“I told the guys they’ll be disappointed (Saturday), maybe through the weekend. But when they reflect back on everything starting Aug. 9, the way we battled all year. I think they’ll be happy,” Grand Blanc coach Greg Kehler said. “To get to the Finals is a great accomplishment.

“The experience of this, you can’t replace it. And to have those kids get involved and be a part of this, I think is going to carry on to next year’s young kids. And obviously, that helps greatly.”

Click for the box score.

PHOTOS: (Top) East Kentwood’s Emir Cengic (second from left) celebrates his goal with teammates a little more than 15 minutes into the Division 1 Final. (Middle) Falcons sophomore Peyton Gonzalez goes high to make a save.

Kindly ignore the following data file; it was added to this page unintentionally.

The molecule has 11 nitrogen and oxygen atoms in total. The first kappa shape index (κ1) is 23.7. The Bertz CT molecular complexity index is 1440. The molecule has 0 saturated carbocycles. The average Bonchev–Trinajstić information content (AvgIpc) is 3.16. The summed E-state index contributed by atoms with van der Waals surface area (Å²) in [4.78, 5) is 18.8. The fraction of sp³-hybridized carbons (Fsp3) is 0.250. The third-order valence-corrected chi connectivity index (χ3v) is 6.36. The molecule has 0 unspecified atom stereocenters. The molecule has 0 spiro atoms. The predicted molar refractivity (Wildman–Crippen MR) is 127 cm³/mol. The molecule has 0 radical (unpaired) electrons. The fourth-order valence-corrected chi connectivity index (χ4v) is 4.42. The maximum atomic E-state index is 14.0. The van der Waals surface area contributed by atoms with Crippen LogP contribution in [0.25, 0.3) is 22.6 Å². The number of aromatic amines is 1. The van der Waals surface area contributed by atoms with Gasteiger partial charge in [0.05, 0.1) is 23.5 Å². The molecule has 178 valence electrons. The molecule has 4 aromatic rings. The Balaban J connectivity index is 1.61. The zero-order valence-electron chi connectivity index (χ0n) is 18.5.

Storch Returns to Retirement After Elevating Alpena Teams From Cellar to Contenders

By Tom Spencer
Special for MHSAA.com

December 16, 2022

It wasn’t long ago that Alpena boys and girls soccer opponents took their long bus rides to play the Wildcats expecting an easy win, and most likely by securing the victory by the eight-goal differential rule, commonly known as the “mercy rule.”

Worse yet, the Wildcats also had to take those trips across the northern part of the Lower Peninsula, as well as northern and southern journeys of two hours, dreading thoughts of experiencing yet another shortened game.

Those expectations started to change in 2011, when Tim Storch, arguably the most decorated coach in the history of Michigan high school soccer, took the reins of the Wildcats’ boys and girls programs.  

Storch made the move after retiring from Troy Athens as a teacher and coach of the Redhawks’ boys and girls soccer teams.